The above graph is sourced from the Obesity Update 2017 report by OECD.
This begs the questions: Why do we see this change when hunger has been on the decline until last year? Why is there a concurrent rise in people eating too much, and the wrong types of foods?
Our planet produces more than enough food to feed everyone and has for a number of years. However, food is unequally distributed and far too much is wasted. Some have access to much, while others not enough. The increased production of cheaper, produced food has made food more accessible to those that would otherwise be without as well as resulted in people consuming the wrong type of food. These foods, while not bad in and of themselves as occasional foods, are often higher in salt, sugar and saturated fats, while their nutrition content is questionable.
The attractiveness of these foods is understandable for both consumer and producer. For the consumer, processed foods are often cheaper and thus are more accessible and affordable. They have longer shelf lives and are boxed in ready-to-eat portions with disposable packaging. Mass producers are able to create large quantities of these products at minimal cost to themselves, squeeze margins and generate attractive marketing, all of which increases overall profits exponentially. This has led to the aggressive expansion of processed foods into new markets in Latin America, Asia and Africa. While in some places this phenomenon, coupled with globalisation, has resulted in a positive reduction in the numbers of hungry or malnourished people, it has also contributed to an equitable jump in the number of overweight and obese children. This increase has been significant and fast.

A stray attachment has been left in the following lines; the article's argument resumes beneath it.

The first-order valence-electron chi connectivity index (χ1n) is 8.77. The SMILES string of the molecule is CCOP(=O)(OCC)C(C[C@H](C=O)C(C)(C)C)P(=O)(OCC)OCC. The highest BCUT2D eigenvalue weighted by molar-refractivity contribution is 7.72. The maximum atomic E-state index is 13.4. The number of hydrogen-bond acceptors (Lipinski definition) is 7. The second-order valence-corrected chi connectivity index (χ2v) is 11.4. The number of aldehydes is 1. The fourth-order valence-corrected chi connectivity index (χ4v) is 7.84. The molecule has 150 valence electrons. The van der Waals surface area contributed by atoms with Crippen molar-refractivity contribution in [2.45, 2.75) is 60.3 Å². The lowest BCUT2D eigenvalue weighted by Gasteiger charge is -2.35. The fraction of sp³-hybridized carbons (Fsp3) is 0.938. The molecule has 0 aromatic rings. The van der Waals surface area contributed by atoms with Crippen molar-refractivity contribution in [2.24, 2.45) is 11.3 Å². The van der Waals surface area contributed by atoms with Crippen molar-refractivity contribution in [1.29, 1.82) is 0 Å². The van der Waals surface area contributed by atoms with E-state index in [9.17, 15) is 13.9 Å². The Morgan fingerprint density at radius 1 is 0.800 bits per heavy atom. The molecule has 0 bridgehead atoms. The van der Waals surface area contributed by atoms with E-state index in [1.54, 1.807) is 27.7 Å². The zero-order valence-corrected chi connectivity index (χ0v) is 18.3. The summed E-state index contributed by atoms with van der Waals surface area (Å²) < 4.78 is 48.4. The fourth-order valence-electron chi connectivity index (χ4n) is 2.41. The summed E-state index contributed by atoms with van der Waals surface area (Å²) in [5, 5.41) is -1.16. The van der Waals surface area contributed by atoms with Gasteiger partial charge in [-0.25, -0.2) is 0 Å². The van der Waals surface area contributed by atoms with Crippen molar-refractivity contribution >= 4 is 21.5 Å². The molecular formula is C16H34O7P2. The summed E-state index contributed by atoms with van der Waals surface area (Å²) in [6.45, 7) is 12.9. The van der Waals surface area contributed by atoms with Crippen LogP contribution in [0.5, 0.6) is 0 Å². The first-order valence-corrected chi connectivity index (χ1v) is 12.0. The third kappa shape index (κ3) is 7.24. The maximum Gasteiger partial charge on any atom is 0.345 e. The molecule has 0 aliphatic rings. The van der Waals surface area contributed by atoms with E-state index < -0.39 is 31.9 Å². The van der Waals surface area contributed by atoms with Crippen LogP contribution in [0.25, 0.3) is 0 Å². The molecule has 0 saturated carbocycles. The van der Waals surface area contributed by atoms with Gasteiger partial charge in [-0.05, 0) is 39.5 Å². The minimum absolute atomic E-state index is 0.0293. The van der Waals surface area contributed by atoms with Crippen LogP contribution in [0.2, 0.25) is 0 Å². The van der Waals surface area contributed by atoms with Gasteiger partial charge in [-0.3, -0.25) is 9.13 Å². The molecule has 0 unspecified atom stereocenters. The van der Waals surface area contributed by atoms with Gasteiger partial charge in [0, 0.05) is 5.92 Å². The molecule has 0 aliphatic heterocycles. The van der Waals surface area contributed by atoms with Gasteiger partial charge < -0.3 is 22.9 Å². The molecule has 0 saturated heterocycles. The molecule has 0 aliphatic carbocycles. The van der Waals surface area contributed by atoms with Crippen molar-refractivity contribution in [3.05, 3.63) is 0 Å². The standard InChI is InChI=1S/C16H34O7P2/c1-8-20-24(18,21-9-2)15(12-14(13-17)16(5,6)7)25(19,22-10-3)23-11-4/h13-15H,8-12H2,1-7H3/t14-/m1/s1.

Simultaneously, increased urbanisation - the shift away from living in rural areas, to the lure of cities – has resulted in less active forms of work and play. Increasingly sedentary lifestyles, together with significant cultural shifts in consumption patterns - from locally grown, seasonal produce to highly processed, long-life products - has had profound and wide-reaching effects. Companies have tried to respond to this phenomenon by offering low salt and sugar options and advertising serving sizes but on the whole, this has been too little to halt the overall impacts.